Get more smoke when you smoke less

Kristen Vasas and Kristen Vasas

It’s that time again people: voting season. TVs are filled with ads bashing candidates, signs go up in front yards supporting different subjects and newspapers are filled with highly credited spokesmen telling us which way we should cast our votes on the issues surrounding Ohio.

Although many of the issues brought to Ohio this year have captured my attention, Issues 4 and 5 really have me riled up.

Issue 4 plans on prohibiting banning smoking in most public places while Issue 5 would ban smoking in most employment places, including bars, bowling alleys and restaurants.

Unlike some people, I am 100 percent in favor of passing Issue 5. This bill will cut back on people’s unhealthy habits and limit the amount of secondhand smoke consuming our environment. This issue deserves to pass not only because it’s clearly the healthier choice, but because its competitor, Issue 4, is filled with completely ridiculous evidence and reasons for passing.

First of all, Issue 4 is proposed by the smoking companies. It’s sponsored by the ‘Smoke Less Ohio’ campaign which conveniently sounds like the ‘Smoke Free Ohio’ campaign, the sponsors of Issue 5.

This was done on purpose: when it comes time to vote, the smoking companies are hoping you will get confused and vote for both these issues when it comes time to punch the ballet.

Voting ‘yes’ for both these issues, even though it sounds intelligent, is just what the smoking companies want. According to, if both issues are passed, Issue 4’s constitutional amendment would supersede Issue 5’s law and could not be reversed unless another amendment to the constitution was made. That means we’d be stuck with this law for quite some time if passed.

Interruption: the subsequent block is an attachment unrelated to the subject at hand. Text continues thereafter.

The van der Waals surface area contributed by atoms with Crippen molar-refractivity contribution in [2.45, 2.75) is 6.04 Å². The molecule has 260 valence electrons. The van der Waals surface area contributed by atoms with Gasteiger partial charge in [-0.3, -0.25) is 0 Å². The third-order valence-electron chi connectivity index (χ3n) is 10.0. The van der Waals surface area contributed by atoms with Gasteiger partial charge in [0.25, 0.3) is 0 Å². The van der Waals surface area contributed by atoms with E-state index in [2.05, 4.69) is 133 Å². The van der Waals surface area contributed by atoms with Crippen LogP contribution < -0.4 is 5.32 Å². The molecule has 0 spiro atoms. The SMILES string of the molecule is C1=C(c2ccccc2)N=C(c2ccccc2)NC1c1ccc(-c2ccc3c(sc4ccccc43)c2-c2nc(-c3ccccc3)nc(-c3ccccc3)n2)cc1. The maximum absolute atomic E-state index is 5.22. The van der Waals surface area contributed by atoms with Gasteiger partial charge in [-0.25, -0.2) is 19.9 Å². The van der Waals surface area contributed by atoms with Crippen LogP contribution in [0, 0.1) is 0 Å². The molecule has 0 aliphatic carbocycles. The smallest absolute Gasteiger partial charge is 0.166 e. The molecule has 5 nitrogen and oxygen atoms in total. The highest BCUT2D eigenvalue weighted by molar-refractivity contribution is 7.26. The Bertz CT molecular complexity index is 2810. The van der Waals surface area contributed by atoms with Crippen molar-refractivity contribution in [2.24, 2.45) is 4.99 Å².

On top of that, Jacob Evans, president of Smoke Less Ohio, is blatantly lying to the public. According to an article Evans wrote defending Issue 4, he claims the issue is ‘a reasonable approach to meeting the needs of Ohioans to protect non-smokers from secondhand smoke.’ Evans asserts that the issue would keep non smoking adults and children out of areas where smoking would be allowed: mainly bars, bowling alleys, bingo halls and restaurants.

I’m not sure if Evans has never left the solitude of his home or is merely playing dumb, but some of the most frequented places for families are most of the places I just noted above. Non smoking families enjoy eating out with each other all the time, often in restaurants; teenagers and even college students congregate at bowling alleys on the weekends. If this issue is passed, nonsmokers would be exposed to secondhand smoke at an even greater rate than they are now.

Being exposed to secondhand smoke is extremely dangerous, especially at the rate we would be exposed if Issue 4 was to pass. Smoking is an unhealthy habit. There is no way around it. Exposure to cigarette smoke is a health risk. If Issue 4 passed, people would be coming home with cancerous tumors related to secondhand smoke rather than the rank cigarette stench on our clothing we have become accustomed too.

Instead of seeing those we love die young from secondhand smoke, why not cut smoking in public places completely? Issue 5 promises to do just that. It eliminates the health risks while still keeping citizen’s personal rights in mind. People would still be permitted to smoke at work; they would just have to go outside.

The same goes for public restaurants. It’s true that there would be no more smoking sections inside the restaurant, but at least no one will be bothered by the stench of tobacco just outside the front doors of the facility.

Issue 5 doesn’t only address the issue of smoking, but also takes into account the environment of the non-smoker. It deals with the ever growing issue of secondhand smoke without taking away the personal rights of the smoker.

There are no hidden messages and confusing terms within its objectives, unlike its competitor, Issue 4. So when it comes time to pick a side come November 7, remember to be ‘Smoke Free’ not ‘Smoke Less.’

Send comments to Krisen Vasas at [email protected]

ick Hurm is an alumni of the University and can be reached at [email protected]